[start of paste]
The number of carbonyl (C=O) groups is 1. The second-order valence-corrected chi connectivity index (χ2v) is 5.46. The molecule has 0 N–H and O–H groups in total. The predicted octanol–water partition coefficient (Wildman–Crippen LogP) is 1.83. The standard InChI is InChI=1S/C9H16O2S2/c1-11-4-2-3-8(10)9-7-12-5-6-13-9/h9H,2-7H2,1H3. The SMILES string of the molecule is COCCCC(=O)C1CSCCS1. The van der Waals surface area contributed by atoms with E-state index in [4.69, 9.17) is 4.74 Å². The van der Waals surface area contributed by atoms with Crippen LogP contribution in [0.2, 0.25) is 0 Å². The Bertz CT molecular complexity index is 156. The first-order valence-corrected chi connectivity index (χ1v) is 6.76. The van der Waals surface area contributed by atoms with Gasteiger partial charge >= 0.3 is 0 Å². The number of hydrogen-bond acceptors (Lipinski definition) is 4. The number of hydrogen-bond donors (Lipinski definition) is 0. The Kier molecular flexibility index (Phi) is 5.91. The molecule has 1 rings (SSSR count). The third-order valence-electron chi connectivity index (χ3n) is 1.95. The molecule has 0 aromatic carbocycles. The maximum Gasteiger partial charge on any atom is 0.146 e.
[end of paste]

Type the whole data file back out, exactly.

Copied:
The number of carbonyl (C=O) groups is 1. The second-order valence-corrected chi connectivity index (χ2v) is 5.46. The molecule has 0 N–H and O–H groups in total. The predicted octanol–water partition coefficient (Wildman–Crippen LogP) is 1.83. The standard InChI is InChI=1S/C9H16O2S2/c1-11-4-2-3-8(10)9-7-12-5-6-13-9/h9H,2-7H2,1H3. The SMILES string of the molecule is COCCCC(=O)C1CSCCS1. The van der Waals surface area contributed by atoms with E-state index in [4.69, 9.17) is 4.74 Å². The van der Waals surface area contributed by atoms with Crippen LogP contribution in [0.2, 0.25) is 0 Å². The Bertz CT molecular complexity index is 156. The first-order valence-corrected chi connectivity index (χ1v) is 6.76. The van der Waals surface area contributed by atoms with Gasteiger partial charge >= 0.3 is 0 Å². The number of hydrogen-bond acceptors (Lipinski definition) is 4. The number of hydrogen-bond donors (Lipinski definition) is 0. The Kier molecular flexibility index (Phi) is 5.91. The molecule has 1 rings (SSSR count). The third-order valence-electron chi connectivity index (χ3n) is 1.95. The molecule has 0 aromatic carbocycles. The maximum Gasteiger partial charge on any atom is 0.146 e.